At its May meeting, the State Board of Education heard updates and took action on the following items:

  • Updates to New Jersey Student Learning Standards The State Board had originally required district boards of education to implement the revised New Jersey Student Learning Standards for science, visual and performing arts, world languages, career readiness, life literacies, and key skills by September 2021. However, due to the challenges brought about by the pandemic, the State Board delayed implementation until September 2022.
  • Standards and Assessment The board is proposing changes to its rulemaking on standards and assessment. The most significant change to this proposal concerns the portfolio appeals process. Current seniors and juniors have three avenues to meet the graduation exam requirement. For these classes, there is no requirement that a student take a particular assessment prior to participating through the portfolio appeals process. However, the classes of 2023, 2024, and 2025 will have a new graduation exam that will be a comprehensive assessment – rather than an end-of-course test – and will include geometry standards, making it more rigorous than the current graduation assessment standard of Algebra I. Under this revised rulemaking, the classes of 2023, 2024, and 2025 will also be able to use a non-standardized, portfolio appeals option or a menu of substitute competency tests. However, students will be required to take the state graduation proficiency test before accessing the substitute competency tests or portfolio appeals process.
  • The Road Forward The “Road Forward” is the New Jersey Department of Education’s (NJDOE) multi-pronged approach to ensure that schools are ready for opening in September 2021. The NJDOE is collaborating with members of the education community to enhance responsiveness to local district needs as they navigate reopening for the 2021-2022 school year. Four themes guide the engagement strategy: operations, insecurities, learning acceleration, and financial considerations. The result will be a Local Educational Agency Reopening Self-Assessment Checklist for 2021-2022 school year.
  • Religious Holidays Religious holidays were approved  for the upcoming school year. Any student absent from school because of a religious holiday may not be deprived of any award or of eligibility or opportunity to compete for any award because of such absence. Students who miss a test or examination because of absence on a religious holiday must be given the right to take an alternate test or examination.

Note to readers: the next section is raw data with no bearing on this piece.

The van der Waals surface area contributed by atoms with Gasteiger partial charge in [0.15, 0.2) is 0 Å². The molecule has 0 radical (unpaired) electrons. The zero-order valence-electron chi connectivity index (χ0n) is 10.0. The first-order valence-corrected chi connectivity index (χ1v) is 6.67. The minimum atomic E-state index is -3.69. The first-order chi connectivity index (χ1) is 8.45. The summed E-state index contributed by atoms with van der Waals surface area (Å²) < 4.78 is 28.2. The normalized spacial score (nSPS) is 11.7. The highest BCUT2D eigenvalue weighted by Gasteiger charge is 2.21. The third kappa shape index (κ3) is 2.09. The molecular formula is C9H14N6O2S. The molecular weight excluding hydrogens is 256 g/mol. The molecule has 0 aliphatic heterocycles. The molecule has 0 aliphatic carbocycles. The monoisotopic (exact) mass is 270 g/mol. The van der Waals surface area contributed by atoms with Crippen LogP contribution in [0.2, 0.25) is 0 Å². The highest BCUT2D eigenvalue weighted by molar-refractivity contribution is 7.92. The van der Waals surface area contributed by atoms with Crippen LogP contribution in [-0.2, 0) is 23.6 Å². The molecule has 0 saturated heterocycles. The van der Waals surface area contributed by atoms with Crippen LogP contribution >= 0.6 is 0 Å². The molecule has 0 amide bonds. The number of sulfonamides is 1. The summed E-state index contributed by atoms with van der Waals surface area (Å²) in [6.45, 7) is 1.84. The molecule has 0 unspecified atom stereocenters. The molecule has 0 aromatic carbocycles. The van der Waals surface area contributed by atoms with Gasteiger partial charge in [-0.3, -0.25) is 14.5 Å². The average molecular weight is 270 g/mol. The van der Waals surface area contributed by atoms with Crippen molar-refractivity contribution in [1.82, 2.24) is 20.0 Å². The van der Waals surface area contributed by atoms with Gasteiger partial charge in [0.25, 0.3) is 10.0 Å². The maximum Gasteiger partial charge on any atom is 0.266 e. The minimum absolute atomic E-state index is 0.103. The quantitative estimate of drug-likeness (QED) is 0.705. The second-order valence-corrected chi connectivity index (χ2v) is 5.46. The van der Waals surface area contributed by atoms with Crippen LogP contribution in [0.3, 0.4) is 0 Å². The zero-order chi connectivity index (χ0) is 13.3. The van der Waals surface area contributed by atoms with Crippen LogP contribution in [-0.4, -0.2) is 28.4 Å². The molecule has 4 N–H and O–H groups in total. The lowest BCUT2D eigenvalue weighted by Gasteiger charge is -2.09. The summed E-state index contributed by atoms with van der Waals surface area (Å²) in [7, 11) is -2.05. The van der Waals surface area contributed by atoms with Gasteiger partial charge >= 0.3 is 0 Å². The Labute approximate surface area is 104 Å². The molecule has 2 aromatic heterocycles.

• School Operations The State Board discussed proposed updates to the regulations concerning school. The NJDOE is proposing to amend these regulations so that they are aligned with the requirements of the federal Every Student Succeeds Act (ESSA). The proposed amendments will also align school district reporting requirements with the chronic absenteeism indicator in New Jersey’s ESSA State Plan. ESSA requires states to ensure that all students have equitable access to high-quality educational resources and opportunities, and that all schools are improving overall student performance and closing persistent achievement gaps. To receive federal funding, most of which goes directly to school districts, each state is required every few years to submit a state plan to the U.S. Department of Education detailing how the state will comply with ESSA. The proposal also provides code of ethics requirements for district, charter and renaissance school administrators and board of education/advisory board members; requirements for employment of teaching staff, the minimum assessments for school employee physical or psychiatric examinations, employee seniority and requirements for student recordkeeping, among other provisions.
  • Resolution in Honor of Physical Fitness and Sport Month in New Jersey  The board passed a resolution recognizing May as Physical Fitness and Sport Month. The state board noted that students are required to participate in at least two and one-half hours per week in health, safety and physical education. It was also noted that physically active children are more likely to thrive academically and have improved behavior in school. Regular physical activity in childhood and adolescence improves strength and endurance, helps build healthy bones and muscles, helps control weight, reduces anxiety and stress, increases self-esteem, and may improve blood pressure and cholesterol levels.
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